Walmart launches eco-friendly household cleaners: Walmart has introduced a four-product line of all-natural household cleaning products under its private-label Great Value brand. The line, Great Value Naturals, was introduced in late 2013 in 2,000 Walmart stores across the U.S., and includes a liquid laundry detergent, a multi-surface cleaner, a glass and window cleaner, and an automatic dishwasher gel, packaged in recyclable materials.
“The launch of Great Value Naturals is an important step in making green cleaning habits an affordable option for millions of consumers,” says Alberto Dominguez, Walmart Vice President and Divisional Merchandise Manager. “Many consumers have the perception that all-natural cleaners are more expensive and don’t work as well as traditional cleaning products. Great Value Naturals addresses those concerns by combining affordability, performance, and care for the environment.”
The products are made from plant-based, all-natural Evolve cleaning technology from Agaia, Inc. and are 100-percent chemical- and toxin-free, biodegradable, and non-allergenic. The technology is said to effectively capture and break down soils, grease, grime, and odor-causing bacteria without leaving harmful residues or irritants behind on the skin, surfaces, or the environment. 

Concerns over toxic substances — the new term seems to be "chemicals of concern" - in our everyday lives have been around since Rachel Carson penned "Silent Spring" more than a half-century ago. But getting the most problematic chemicals out of products and supply chains has been slow-going, especially as government regulation of such chemicals has been timid. Regulation by the marketplace is another matter. Over the past year, big retailers such as Wal-Mart and Target have approached the issue head-on, pushing suppliers to disclose ingredients or simply vowing to phase out use of some chemicals in the products they sell.
Wal-Mart announced a policy to require manufacturers of cosmetics and cleaning products to disclose ingredients in their products and remove priority hazardous chemicals. The company said it would start with 10 priority chemicals, although it isn't yet disclosing which ones, and some critics both praised the policy and pointed to its flaws. Target, for its part, announced a partnership with UL's GoodGuide to establish sustainability standards for some 7,500 products, focusing on personal care and household cleaning products — "direct-exposure chemical products" with a strong focus on toxic or otherwise problematic ingredients. 

XENIA — Remember the old joke about the housekeeper who always says “I don’t do windows…” You don’t have to worry about that when you contact one of the newest businesses in Xenia. “We’re dependable and reliable,” Shane Hartley, owner of the local Fish Window Cleaning location, said. “And, we’re year round.” Hartley, a former police officer in Athens, Ohio, and an US Army vet with 27 years under his belt, said that when he returned from Afghanistan in 2012, he began looking for a business he could own and operate. “I was looking for a different franchise,” he added. “I worked through FranChoice and they matched me up with three potential franchises. “Fish looked to be the best of the three because of three things: the simplicity of its system, the low overhead, and a very needed service.” “The franchises are independently owned and operated,” Hartley said. “We’re licensed, bonded and fully insured. We’re glad to give free estimates for both commercial and residential customers.”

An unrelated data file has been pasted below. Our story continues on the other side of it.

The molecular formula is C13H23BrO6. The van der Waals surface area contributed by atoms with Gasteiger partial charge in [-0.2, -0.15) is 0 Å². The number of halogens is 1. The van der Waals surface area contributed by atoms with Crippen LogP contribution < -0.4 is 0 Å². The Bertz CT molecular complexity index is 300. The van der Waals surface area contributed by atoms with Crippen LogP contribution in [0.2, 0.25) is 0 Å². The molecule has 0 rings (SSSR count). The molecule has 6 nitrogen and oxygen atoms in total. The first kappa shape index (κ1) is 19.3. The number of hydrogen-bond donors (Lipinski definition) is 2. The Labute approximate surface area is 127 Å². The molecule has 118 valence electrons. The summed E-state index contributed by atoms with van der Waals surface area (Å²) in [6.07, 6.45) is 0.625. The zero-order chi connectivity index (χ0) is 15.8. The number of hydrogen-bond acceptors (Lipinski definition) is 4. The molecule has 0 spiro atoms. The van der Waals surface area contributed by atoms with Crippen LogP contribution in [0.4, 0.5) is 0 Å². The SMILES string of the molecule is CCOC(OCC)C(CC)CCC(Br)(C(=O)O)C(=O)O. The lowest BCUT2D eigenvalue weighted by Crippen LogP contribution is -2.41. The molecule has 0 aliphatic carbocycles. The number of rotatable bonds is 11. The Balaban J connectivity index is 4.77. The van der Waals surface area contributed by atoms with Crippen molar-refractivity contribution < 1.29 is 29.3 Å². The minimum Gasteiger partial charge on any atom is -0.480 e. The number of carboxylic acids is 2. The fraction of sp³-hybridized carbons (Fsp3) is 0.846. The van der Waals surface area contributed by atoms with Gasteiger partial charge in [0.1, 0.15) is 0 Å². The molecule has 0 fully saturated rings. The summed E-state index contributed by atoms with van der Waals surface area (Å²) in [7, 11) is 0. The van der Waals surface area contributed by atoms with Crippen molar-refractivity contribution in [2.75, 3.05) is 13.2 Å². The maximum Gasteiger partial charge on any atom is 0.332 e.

Along with the window cleaning, the Roseville, Ohio native said Fish also cleans gutters and performs light power-washing on soffits and siding. “And, really, we can clean anything glass,” Hartley continued. “We’ve done chandeliers, not to mention other light fixtures.” To prepare for the new business, Hartley completed multiple weeks of training in the Xenia area and at Fish Window Cleaning headquarters in St. Louis, Mo. He is currently hiring and accepting applications. “I am committed to providing quality service and 100 percent satisfaction that FISH customers have come to expect,” said Hartley. “I look forward to meeting my residential and commercial neighbors and becoming the top, reliable provider for window cleaning needs. “So far, I’ve found everyone extremely friendly and I’ve met some great people,” he continued. “I have not had a single business turn me away and not let me write a free estimate.” Hartley is providing his services for commercial and residential customers in East Dayton, Beavercreek, Fairborn, Kettering and Xenia. “My region is pretty much from I-75 east, to Fairborn in the north and south almost to where I-75 and I-675 come together,” he said. Hartley said he currently has a staff of two and is looking to expand. “I am hiring,” he said. “I’ve posted all over. I need two additional employees for going on runs, and I also need a salesperson.”